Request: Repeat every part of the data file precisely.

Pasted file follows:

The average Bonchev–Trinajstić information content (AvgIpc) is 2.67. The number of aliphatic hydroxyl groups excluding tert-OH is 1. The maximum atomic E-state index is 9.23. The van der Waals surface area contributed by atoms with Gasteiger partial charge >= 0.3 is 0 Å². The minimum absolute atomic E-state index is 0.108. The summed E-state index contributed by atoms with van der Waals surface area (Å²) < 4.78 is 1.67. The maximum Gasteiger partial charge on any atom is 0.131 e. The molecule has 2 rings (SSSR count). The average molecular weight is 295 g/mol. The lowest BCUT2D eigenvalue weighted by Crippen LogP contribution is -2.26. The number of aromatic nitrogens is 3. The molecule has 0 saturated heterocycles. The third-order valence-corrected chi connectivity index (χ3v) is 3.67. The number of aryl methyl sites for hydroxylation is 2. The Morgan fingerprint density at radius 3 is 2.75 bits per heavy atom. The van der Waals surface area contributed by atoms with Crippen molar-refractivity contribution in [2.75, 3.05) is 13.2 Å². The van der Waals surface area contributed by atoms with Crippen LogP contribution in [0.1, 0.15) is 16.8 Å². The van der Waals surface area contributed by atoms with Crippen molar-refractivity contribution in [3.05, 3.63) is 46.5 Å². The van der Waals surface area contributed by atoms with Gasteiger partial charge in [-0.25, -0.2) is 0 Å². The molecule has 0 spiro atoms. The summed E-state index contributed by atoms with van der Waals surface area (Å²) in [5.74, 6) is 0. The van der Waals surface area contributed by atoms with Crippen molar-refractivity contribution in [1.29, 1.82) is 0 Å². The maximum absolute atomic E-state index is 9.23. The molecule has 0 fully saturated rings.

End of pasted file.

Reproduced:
The average Bonchev–Trinajstić information content (AvgIpc) is 2.67. The number of aliphatic hydroxyl groups excluding tert-OH is 1. The maximum atomic E-state index is 9.23. The van der Waals surface area contributed by atoms with Gasteiger partial charge >= 0.3 is 0 Å². The minimum absolute atomic E-state index is 0.108. The summed E-state index contributed by atoms with van der Waals surface area (Å²) < 4.78 is 1.67. The maximum Gasteiger partial charge on any atom is 0.131 e. The molecule has 2 rings (SSSR count). The average molecular weight is 295 g/mol. The lowest BCUT2D eigenvalue weighted by Crippen LogP contribution is -2.26. The number of aromatic nitrogens is 3. The molecule has 0 saturated heterocycles. The third-order valence-corrected chi connectivity index (χ3v) is 3.67. The number of aryl methyl sites for hydroxylation is 2. The Morgan fingerprint density at radius 3 is 2.75 bits per heavy atom. The van der Waals surface area contributed by atoms with Crippen molar-refractivity contribution in [2.75, 3.05) is 13.2 Å². The van der Waals surface area contributed by atoms with Crippen LogP contribution in [0.1, 0.15) is 16.8 Å². The van der Waals surface area contributed by atoms with Crippen molar-refractivity contribution in [3.05, 3.63) is 46.5 Å². The van der Waals surface area contributed by atoms with Gasteiger partial charge in [-0.25, -0.2) is 0 Å². The molecule has 0 spiro atoms. The summed E-state index contributed by atoms with van der Waals surface area (Å²) in [5.74, 6) is 0. The van der Waals surface area contributed by atoms with Crippen molar-refractivity contribution in [1.29, 1.82) is 0 Å². The maximum absolute atomic E-state index is 9.23. The molecule has 0 fully saturated rings.